US is pushing Germany and Japan into the line of fire
Published: Mar 18, 2023 01:05 PM
Illustration:Liu Rui/GT

Illustration:Liu Rui/GT

Following South Korean President Yoon Suk-yeol's Japan visit on Thursday, German Chancellor Olaf Scholz arrives in the Japanese capital Tokyo for talks with Japanese Prime Minister Fumio Kishida on Saturday. Closer economic as well as morecomprehensive military cooperation are on the agenda at the top-level meetings in Tokyo. 

On my recent parliamentary trip to Japan and South Korea, I found two deeply divided countries. One element is allowing itself to be harnessed to the US' policy of confrontation with China, not least because they also see advantages for themselves in that policy. Another element is skeptical of the US' military build-up in the region, the instrumentalization of their countries and the rising tensions.

In Karl Marx's The Eighteenth Brumaire of Louis Bonaparte, he writes: "Hegel remarks somewhere that all great world-historic facts and personages appear, so to speak, twice. He forgot to add: the first time as tragedy, the second time as farce."

Sure enough, the tragedy of the military challenge issued to Russia by the US and its allies now seems to be repeating itself vis-à-vis China in the form of a dangerous farce. In this piece of theatre played out on the stage of global politics, the US is trying everything to push Germany and Japan right to the fore. By supplying German battle tanks against Russia, Germany's Federal Government has allowed Washington to push it into the line of fire. Federal Chancellor Olaf Scholz's attempt to take the sting out of this by means of a simultaneous delivery of US Abrams battle tanks failed. Though the US promised to supply battle tanks of its own, it emphasized that it might well be months or even years before this being materialized.

Just as Germany's weapons deliveries are aimed at territory which German soldiers invaded in 1941, Japan's rearmament is also aimed at a country in which Japanese troops murdered millions of people and committed heinous war crimes. The historical amnesia displayed by elites in both countries plays an essential role in legitimizing their own massive rearmament, including the doubling of Japan's expenditure on arms to 2 percent of GDP. As for South Korea, it appears that the governing party attaches only marginal importance to Japanese war crimes in Korea and possible reparations, because the conflict about this stands in the way of South Korea and Japan being sent into the fray against China in tandem.

What is particularly dramatic, however, is the fact that Japan has now seemingly issued a military guarantee for its former colony, the island of Taiwan. That guarantee accompanies the US' efforts to arm the island, which - with more than $ 619 million in arms transfers, including missiles for US combat aircraft, and the stationing of 200 US military personnel - are fanning the flames of conflict on a grand scale. Japan, for its part, is planning to establish arms depots near the Taiwan island, exactly as if the island were back within Japan's sphere of influence. This also appears to be what the US is promising as a reward for Japan's rearmament, which is taking the country into further social difficulties and advancing the impoverishment of parts of its population.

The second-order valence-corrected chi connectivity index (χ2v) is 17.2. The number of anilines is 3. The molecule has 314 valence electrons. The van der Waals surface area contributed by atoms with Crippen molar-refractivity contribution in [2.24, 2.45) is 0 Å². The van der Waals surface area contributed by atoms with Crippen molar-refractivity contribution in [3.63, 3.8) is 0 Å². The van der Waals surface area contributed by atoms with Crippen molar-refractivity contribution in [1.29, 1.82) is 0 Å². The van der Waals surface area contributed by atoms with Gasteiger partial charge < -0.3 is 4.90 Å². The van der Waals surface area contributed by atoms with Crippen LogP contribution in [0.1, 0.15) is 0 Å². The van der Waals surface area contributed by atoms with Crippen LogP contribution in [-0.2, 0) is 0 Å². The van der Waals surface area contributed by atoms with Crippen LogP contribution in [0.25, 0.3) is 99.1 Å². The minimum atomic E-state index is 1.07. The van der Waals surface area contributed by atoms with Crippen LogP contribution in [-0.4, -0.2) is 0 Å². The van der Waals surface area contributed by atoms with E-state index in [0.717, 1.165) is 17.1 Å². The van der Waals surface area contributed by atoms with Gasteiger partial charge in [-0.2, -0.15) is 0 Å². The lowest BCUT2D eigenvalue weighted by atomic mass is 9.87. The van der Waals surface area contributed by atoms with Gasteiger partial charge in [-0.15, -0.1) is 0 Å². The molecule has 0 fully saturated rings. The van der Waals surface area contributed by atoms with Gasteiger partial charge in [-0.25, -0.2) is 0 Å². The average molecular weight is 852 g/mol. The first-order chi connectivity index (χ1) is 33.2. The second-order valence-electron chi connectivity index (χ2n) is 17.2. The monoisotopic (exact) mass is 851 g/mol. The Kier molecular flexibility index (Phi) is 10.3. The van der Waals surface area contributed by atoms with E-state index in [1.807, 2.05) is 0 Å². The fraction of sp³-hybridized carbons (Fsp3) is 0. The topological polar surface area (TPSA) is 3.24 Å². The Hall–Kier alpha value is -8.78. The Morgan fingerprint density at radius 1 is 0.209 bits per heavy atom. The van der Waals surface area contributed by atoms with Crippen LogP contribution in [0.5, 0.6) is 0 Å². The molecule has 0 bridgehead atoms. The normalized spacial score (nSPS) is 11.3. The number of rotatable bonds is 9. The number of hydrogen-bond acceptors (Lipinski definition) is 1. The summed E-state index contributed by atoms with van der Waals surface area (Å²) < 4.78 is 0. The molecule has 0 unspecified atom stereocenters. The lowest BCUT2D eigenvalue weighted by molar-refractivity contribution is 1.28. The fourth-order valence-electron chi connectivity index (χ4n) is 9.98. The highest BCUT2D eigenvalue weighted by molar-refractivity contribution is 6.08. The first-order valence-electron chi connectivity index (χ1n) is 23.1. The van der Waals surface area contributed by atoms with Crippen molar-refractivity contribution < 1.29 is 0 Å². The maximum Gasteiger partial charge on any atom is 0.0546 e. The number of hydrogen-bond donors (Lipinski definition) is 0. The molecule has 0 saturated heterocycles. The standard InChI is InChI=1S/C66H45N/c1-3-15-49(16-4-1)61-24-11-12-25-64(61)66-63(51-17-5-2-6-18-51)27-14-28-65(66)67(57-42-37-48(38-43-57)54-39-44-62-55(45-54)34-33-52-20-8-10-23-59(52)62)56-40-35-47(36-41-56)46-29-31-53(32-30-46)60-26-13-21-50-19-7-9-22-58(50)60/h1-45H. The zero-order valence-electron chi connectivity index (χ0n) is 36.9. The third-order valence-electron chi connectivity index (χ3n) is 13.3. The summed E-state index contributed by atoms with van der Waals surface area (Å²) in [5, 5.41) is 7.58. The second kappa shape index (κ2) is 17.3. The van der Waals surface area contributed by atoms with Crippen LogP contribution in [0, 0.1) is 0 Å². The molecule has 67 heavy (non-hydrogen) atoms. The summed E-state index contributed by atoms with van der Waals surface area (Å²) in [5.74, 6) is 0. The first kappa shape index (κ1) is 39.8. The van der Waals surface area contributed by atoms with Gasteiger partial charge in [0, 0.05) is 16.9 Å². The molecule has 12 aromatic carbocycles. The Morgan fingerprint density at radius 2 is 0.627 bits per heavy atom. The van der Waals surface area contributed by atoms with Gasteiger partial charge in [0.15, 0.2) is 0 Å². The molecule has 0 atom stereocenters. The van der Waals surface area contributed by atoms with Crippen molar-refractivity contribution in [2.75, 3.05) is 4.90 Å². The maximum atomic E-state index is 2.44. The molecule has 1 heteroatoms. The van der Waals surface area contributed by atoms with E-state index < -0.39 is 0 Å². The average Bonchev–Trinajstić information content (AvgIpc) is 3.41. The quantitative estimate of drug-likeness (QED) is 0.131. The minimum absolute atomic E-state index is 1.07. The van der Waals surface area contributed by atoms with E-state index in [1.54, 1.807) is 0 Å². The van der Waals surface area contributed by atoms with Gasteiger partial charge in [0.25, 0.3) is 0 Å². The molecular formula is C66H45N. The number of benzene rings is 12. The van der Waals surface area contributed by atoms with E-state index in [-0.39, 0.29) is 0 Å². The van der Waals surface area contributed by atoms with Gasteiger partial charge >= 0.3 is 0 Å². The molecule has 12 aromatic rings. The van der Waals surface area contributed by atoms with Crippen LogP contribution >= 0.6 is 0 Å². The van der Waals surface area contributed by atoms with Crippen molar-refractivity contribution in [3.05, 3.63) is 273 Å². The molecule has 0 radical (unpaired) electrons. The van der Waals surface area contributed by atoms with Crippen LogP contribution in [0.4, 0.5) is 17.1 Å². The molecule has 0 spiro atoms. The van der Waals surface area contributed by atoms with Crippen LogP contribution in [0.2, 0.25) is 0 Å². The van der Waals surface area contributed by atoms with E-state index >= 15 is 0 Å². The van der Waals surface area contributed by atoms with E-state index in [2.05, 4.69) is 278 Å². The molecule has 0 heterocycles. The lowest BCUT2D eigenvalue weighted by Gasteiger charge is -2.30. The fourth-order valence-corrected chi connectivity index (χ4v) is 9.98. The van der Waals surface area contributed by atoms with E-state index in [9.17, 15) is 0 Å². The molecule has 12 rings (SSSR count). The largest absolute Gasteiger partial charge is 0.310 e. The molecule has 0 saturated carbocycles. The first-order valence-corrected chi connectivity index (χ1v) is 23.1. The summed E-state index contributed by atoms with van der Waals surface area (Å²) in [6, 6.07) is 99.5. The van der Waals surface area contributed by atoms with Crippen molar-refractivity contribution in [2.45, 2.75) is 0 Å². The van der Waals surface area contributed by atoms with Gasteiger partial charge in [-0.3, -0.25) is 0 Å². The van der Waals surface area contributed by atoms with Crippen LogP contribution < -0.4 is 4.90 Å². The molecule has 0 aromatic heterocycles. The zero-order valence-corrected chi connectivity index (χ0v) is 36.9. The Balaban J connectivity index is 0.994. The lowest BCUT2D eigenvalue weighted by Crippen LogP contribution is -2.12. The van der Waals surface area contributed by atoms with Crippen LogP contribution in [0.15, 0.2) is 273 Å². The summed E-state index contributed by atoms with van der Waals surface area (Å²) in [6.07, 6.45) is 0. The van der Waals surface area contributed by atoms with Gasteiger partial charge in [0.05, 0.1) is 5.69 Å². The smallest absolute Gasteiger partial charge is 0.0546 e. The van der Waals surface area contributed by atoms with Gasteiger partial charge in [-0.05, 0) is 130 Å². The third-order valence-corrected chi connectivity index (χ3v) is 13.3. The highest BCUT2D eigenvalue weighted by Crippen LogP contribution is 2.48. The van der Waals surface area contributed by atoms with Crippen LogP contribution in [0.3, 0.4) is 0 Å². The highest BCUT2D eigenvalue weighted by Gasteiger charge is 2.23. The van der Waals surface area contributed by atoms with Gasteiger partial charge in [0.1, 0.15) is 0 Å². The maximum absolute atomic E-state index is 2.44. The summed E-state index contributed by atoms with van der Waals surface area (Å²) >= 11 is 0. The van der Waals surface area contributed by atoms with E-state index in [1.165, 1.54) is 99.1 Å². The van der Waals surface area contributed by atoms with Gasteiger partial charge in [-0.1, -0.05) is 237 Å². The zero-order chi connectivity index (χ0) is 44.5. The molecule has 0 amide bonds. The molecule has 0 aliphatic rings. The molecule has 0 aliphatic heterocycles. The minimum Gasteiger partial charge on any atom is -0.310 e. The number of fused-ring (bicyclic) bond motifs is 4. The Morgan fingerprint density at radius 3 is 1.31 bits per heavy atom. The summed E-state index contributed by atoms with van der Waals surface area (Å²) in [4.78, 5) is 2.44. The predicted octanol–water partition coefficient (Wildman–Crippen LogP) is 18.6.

Contacts in Tokyo have expressed the concern that Japan is also to be pushed into the frontline of the economic war on Russia and China, with disastrous consequences. Japan is still trying to steer a different course on this, fitted with a dunce's cap, by joining in with the sanctions against Russia on the one hand but, at the same time, stipulating far-reaching exceptions for energy supplies from Sakhalin island and continuing to rely on trade with its No.1 partner, China, on the other.

The question, however, is how long the US will let Tokyo maintain this dual strategy. There seems to be enormous pressure seeking to force Japan into a self-destructive strategy which, as in Germany, may lead to the end of that country's own economic model and the demolition of its industry.

At the same time, it was encouraging to see that, both in South Korea and in Japan, forces are gathering which are not prepared to throw their populations under a bus for a bourgeoisie behaving like compradors and politically selling out to the interests of US corporations and which are searching for a way out of an ever more deadly policy of confrontation. The German poet Friedrich Hölderlin wrote the pertinent line: "Where there is danger, the rescue grows as well." Let us hope that this holds true - both for global politics in general and for Japan and South Korea in particular.

The author is a Member of the German Bundestag and coordinator for her parliamentary group on the Committee on Foreign Affairs. opinion@globaltimes.com.cn